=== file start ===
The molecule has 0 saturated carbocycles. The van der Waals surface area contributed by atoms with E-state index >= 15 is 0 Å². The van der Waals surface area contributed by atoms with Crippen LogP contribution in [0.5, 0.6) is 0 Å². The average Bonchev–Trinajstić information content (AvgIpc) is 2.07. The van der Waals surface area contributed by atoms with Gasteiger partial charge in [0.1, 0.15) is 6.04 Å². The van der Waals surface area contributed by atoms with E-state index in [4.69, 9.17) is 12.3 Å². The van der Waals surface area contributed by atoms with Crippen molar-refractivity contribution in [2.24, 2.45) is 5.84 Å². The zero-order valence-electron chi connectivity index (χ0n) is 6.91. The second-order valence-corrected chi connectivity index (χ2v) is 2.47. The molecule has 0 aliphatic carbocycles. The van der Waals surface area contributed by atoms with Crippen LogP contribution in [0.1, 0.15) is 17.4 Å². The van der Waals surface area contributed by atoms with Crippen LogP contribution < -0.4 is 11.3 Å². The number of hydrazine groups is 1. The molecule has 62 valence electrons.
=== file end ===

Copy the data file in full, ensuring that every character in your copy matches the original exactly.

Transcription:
The molecule has 0 saturated carbocycles. The van der Waals surface area contributed by atoms with E-state index >= 15 is 0 Å². The van der Waals surface area contributed by atoms with Crippen LogP contribution in [0.5, 0.6) is 0 Å². The average Bonchev–Trinajstić information content (AvgIpc) is 2.07. The van der Waals surface area contributed by atoms with Gasteiger partial charge in [0.1, 0.15) is 6.04 Å². The van der Waals surface area contributed by atoms with E-state index in [4.69, 9.17) is 12.3 Å². The van der Waals surface area contributed by atoms with Crippen molar-refractivity contribution in [2.24, 2.45) is 5.84 Å². The zero-order valence-electron chi connectivity index (χ0n) is 6.91. The second-order valence-corrected chi connectivity index (χ2v) is 2.47. The molecule has 0 aliphatic carbocycles. The van der Waals surface area contributed by atoms with Crippen LogP contribution in [0.1, 0.15) is 17.4 Å². The van der Waals surface area contributed by atoms with Crippen LogP contribution < -0.4 is 11.3 Å². The number of hydrazine groups is 1. The molecule has 62 valence electrons.